This is the minimal plan that I am presenting to potential donors at this time.  We need a safe place to sleep, to get off the streets, and we need food every day from a place we can count on everyday to provide it.  Then we also need the money for the food, and second, we will need cash for postage and paper for official solicitations for donations and funding .   Transportation will need to be secured early on to bring in food donations from local vendors such as restaurants and supermarkets.
Below I would like to outline to you my plans for developing these first two goals for the homeless shelter and food relief.  This outline is based on the idea that we begin the program with the most minimum requirements for both food and shelter, and then work to increase from that point, until an optimum facility is established.

·         Space must be secured for people to come in to sleep safely at night.  Hopefully we can secure a building or space where people can move inside for the inclement weather and the winter months.·    As the space for sleeping is secured, we will also need toilets and sinks.  This would be a minimal requirement.  At the very least we need to secure some kind of port o san facility.
·         Once toilets are secured, we will need toilet paper, and when sinks are secured, we will need soap and paper towels or some manner for drying hands.
·         Also, as it should be anticipated, we will need some kind of security in this kind of facility, and I will work to find volunteers from the Oklahoma City Police Department or the U.S. Military who would like to engage in community service to monitor the place.   We will also immediately set up a back up security system with volunteers who can work with the Oklahoma City Police Department to learn required procedure for handling difficult situations. 
·         There should be set up very quickly a monitoring system to guard against weapons and drugs or alcohol of any kind.
·         There must be set up very quickly a second space for those who come in intoxicated or out of sorts with medications.  I want a shelter that allows for those who are in an over-medicated state, but there needs to be a separate area for them, probably with greater monitoring, so they will not cause any disturbance for the rest of the clients.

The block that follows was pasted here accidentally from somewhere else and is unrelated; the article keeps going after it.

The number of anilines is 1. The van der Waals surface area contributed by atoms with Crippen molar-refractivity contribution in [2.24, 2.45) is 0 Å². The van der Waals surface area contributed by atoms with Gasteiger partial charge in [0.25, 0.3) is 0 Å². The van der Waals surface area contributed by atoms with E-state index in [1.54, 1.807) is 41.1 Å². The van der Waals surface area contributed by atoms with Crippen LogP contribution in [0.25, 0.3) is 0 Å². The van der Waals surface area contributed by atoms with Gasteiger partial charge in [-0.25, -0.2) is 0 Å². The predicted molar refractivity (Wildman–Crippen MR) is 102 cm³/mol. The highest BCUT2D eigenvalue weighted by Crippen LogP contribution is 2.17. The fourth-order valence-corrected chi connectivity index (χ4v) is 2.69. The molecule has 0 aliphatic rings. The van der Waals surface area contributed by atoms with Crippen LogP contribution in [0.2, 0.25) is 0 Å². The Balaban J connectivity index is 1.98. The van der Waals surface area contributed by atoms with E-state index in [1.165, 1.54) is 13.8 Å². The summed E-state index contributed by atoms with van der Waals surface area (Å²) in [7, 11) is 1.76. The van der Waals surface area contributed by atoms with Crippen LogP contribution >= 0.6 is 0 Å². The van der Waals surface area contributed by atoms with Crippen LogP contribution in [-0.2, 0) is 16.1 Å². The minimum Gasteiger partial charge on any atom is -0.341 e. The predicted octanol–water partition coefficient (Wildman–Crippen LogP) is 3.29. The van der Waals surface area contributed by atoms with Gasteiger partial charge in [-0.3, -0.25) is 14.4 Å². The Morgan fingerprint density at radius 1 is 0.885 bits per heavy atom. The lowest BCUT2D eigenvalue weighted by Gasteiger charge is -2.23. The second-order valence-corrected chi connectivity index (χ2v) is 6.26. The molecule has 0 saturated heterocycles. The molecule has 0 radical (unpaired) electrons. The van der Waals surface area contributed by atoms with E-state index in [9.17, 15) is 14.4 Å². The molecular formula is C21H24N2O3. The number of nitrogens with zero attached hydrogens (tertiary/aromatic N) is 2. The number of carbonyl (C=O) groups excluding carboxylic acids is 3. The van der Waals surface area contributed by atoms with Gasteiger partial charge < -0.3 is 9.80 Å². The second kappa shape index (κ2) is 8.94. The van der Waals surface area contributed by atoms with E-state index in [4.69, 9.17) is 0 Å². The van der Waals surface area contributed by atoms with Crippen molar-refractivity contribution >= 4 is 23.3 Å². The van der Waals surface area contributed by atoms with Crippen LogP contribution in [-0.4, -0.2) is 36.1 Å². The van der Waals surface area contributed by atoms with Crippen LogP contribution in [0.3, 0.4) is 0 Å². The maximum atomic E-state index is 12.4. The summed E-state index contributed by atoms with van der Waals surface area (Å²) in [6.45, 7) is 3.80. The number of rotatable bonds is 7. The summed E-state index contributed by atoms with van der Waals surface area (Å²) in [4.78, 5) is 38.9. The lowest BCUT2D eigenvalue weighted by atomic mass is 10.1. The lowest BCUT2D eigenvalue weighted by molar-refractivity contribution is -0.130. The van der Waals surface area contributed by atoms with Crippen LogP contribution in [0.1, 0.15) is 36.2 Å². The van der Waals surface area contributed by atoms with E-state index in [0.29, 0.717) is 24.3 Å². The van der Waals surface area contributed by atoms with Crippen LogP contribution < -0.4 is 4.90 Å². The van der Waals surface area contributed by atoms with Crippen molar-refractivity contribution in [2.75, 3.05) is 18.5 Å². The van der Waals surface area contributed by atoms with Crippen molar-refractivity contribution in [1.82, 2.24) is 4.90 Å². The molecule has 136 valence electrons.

·         If we can secure for a prolonged and permanent basis an inside space, we will need to secure heating and ventilation, and fans for the summer.
·         From the very start we will need cleaning supplies and water sources for mopping and hosing the floor, and washing the walls.
·         We will also need to secure from the beginning tools for simple repairs, such as screwdrivers and hammers, paint, brushes.
·         Active solicitations will begin immediately to help secure donations of blankets, sheets, towels, and hygiene supplies for the clients. 
·         A serious and involved solicitation program for donations from the community will get started as soon as we can secure phones, resources for mailing letters, and finally computers.  The program will include targeting all institutions and businesses in the community who may want to relinquish their used linens and blankets, with phone calls and letters and visits; solicitations to stores handling bedding supplies, for donations of new or unsellable or overstocked items; possible purchases of items with grant money.
·         As funding permits, we will begin to improve the space by adding shower facilities, and improving if necessary what sanitation has been provided.
·         At the same time when showers are made available we will also work to secure laundry facilities, both for the clients, as well as for the shelter, to wash the shelter blankets, sheets, and towels.
·         When funding permits, we can begin to solicit or use funding for mats to sleep on.
·         At the time when the improvements are to begin, we can also begin for an appropriate number of clients training in the skills of maintenance and construction, such as painting, plumbing, carpentry, and electrical installation, whatever is required for the work to improve the shelter.  We could develop an apprenticeship program moving from basic training as volunteers, to paid labor for the work needed for the shelter.   The pay could adjust according to the increased skills.
·         If this is successful, and when funding permits, we will move on to more training in a similar manner, from volunteer and initial training to paid labor in skills to take to the marketplace or to continue in the shelter.  Included in these skills will be sewing for needed clothing items for the residents, as well as other sewing skills, cooking, automotive, typing, computers, maid and janitorial.  This should suffice.  I have plans for several more training programs, once funding permits. 
·         The sewing program will include initially basic sewing skills and practice time, and then the students will move into sewing projects for the shelter residents in need.  The first goal will be warm coats for those who may not find appropriate sizes in donation clothing closets.  Other skills to be used in the shelter will be repairs of damaged clothes, alterations and patching; eventually we may want to move into sewing easy sleeping bags and backpacks for needy residents.